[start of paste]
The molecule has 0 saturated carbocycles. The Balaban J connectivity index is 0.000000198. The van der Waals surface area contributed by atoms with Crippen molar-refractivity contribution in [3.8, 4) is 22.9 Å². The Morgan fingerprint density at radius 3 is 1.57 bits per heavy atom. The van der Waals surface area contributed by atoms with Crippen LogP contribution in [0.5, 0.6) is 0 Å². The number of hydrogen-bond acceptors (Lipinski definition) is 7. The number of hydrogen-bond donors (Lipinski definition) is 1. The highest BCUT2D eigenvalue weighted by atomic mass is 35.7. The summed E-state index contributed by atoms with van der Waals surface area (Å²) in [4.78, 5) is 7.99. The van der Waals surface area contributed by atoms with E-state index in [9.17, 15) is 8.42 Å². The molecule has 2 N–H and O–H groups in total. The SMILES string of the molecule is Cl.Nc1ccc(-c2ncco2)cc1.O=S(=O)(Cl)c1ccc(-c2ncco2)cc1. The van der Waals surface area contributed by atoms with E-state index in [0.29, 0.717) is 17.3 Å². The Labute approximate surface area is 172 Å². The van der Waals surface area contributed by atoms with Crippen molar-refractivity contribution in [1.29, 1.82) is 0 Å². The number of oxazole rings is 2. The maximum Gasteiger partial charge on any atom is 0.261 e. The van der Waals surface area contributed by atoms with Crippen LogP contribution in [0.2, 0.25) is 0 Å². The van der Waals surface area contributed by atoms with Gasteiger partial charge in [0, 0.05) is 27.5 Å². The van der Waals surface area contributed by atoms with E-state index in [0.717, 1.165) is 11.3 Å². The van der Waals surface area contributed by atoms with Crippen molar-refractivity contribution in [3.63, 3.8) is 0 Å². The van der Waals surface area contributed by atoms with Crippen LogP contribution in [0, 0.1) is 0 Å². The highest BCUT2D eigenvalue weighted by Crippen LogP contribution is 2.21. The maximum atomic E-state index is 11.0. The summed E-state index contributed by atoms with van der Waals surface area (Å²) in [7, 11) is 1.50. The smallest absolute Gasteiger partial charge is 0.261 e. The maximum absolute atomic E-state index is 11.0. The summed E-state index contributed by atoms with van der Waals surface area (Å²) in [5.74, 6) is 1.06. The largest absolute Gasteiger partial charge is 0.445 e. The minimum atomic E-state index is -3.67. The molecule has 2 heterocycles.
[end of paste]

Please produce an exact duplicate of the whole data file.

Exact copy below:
The molecule has 0 saturated carbocycles. The Balaban J connectivity index is 0.000000198. The van der Waals surface area contributed by atoms with Crippen molar-refractivity contribution in [3.8, 4) is 22.9 Å². The Morgan fingerprint density at radius 3 is 1.57 bits per heavy atom. The van der Waals surface area contributed by atoms with Crippen LogP contribution in [0.5, 0.6) is 0 Å². The number of hydrogen-bond acceptors (Lipinski definition) is 7. The number of hydrogen-bond donors (Lipinski definition) is 1. The highest BCUT2D eigenvalue weighted by atomic mass is 35.7. The summed E-state index contributed by atoms with van der Waals surface area (Å²) in [4.78, 5) is 7.99. The van der Waals surface area contributed by atoms with E-state index in [9.17, 15) is 8.42 Å². The molecule has 2 N–H and O–H groups in total. The SMILES string of the molecule is Cl.Nc1ccc(-c2ncco2)cc1.O=S(=O)(Cl)c1ccc(-c2ncco2)cc1. The van der Waals surface area contributed by atoms with E-state index in [0.29, 0.717) is 17.3 Å². The Labute approximate surface area is 172 Å². The van der Waals surface area contributed by atoms with Crippen molar-refractivity contribution in [1.29, 1.82) is 0 Å². The number of oxazole rings is 2. The maximum Gasteiger partial charge on any atom is 0.261 e. The van der Waals surface area contributed by atoms with Crippen LogP contribution in [0.2, 0.25) is 0 Å². The van der Waals surface area contributed by atoms with Gasteiger partial charge in [0, 0.05) is 27.5 Å². The van der Waals surface area contributed by atoms with E-state index in [0.717, 1.165) is 11.3 Å². The van der Waals surface area contributed by atoms with Crippen molar-refractivity contribution in [3.63, 3.8) is 0 Å². The van der Waals surface area contributed by atoms with Crippen LogP contribution in [0, 0.1) is 0 Å². The highest BCUT2D eigenvalue weighted by Crippen LogP contribution is 2.21. The maximum atomic E-state index is 11.0. The summed E-state index contributed by atoms with van der Waals surface area (Å²) in [7, 11) is 1.50. The smallest absolute Gasteiger partial charge is 0.261 e. The maximum absolute atomic E-state index is 11.0. The summed E-state index contributed by atoms with van der Waals surface area (Å²) in [5.74, 6) is 1.06. The largest absolute Gasteiger partial charge is 0.445 e. The minimum atomic E-state index is -3.67. The molecule has 2 heterocycles.